The shift to mobile forms of voice service also corresponds with a shift of household spending on voice, Internet access and video services. Since 2001, spending priorities have shifted to mobile, Internet and video, as fixed voice spending has dropped, according to Chetan Sharma. 

Researchers at the International Telecommunications Union and Pyramid Research likewise believe the same basic trends will  occur

Over the 2000 to 2014 period, fixed voice subscriptions will decline by 50 percent, while mobile subscriptions will grow by 100  percent. 












Friday, December 21, 2012

"Broadband Access" is More Nuanced, These Days

Evaluating use of the Internet and broadband is getting more complicated by the day. For starters, mobile now represents a majority of Internet access activities. And it sometimes is hard to comprehend just how fast that has happened.

Consider that, in the G-20 countries, mobile broadband went from negligible to a majority of all access connections in just five years, between 2005 and 2010, according to Business Insider.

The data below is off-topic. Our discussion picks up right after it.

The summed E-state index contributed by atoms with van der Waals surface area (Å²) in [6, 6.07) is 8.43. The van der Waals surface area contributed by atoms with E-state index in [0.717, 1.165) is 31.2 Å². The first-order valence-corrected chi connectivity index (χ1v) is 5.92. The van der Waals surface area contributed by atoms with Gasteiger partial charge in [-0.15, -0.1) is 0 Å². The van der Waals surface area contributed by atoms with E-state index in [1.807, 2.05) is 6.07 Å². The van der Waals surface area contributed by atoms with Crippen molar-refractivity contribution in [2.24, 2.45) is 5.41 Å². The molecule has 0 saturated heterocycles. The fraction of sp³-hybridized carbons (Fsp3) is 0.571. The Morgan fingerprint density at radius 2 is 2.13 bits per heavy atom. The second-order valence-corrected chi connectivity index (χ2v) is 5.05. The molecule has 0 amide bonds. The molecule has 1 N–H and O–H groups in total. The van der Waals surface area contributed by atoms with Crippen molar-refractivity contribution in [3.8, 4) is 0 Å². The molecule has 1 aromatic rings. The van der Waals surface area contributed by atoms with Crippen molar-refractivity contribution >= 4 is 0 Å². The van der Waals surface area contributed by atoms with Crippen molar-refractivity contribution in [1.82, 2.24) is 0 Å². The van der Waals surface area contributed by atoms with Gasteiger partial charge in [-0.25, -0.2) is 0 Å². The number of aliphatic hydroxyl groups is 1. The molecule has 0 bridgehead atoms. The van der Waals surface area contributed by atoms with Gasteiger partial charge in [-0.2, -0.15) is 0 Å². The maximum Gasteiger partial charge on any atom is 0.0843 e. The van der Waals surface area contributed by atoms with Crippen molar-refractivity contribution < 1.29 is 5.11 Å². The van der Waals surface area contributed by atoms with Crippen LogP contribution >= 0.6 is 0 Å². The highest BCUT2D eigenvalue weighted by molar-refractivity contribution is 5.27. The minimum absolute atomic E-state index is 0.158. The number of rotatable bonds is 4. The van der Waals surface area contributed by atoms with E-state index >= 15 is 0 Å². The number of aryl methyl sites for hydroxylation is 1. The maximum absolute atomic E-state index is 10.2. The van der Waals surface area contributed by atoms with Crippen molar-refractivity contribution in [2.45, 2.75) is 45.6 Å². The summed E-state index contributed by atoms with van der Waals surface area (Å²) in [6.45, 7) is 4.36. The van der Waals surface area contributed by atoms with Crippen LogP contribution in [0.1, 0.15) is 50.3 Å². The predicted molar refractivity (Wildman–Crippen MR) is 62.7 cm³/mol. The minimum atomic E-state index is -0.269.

In five more years, in 2015, mobile G-20 Internet connections will be about 80 percent of all connections, Business Insider estimates. That has some clear implications for the way we evaluate “broadband” penetration. For starters, “mobile” access might be more important, more of the time, than fixed modes.

Traditionally, the reason for buying broadband access services was for fast Internet access for some sort of PC, at a fixed location. These days, there are other reasons beyond “PC access,” and many more situations where “mobile broadband” is preferred.

Some users might want a fixed connection, solely or in part, to offload data sessions from a mobile network to a fixed network, to get access to the Internet from some other devices, such as a tablet or iPod.

Some might want broadband access to support Internet access for game playing consoles or some other video device (Roku, for example) that displays Internet video on a TV. In other words, there are many more devices, other than PCs,  that derive value from a fixed network broadband connection.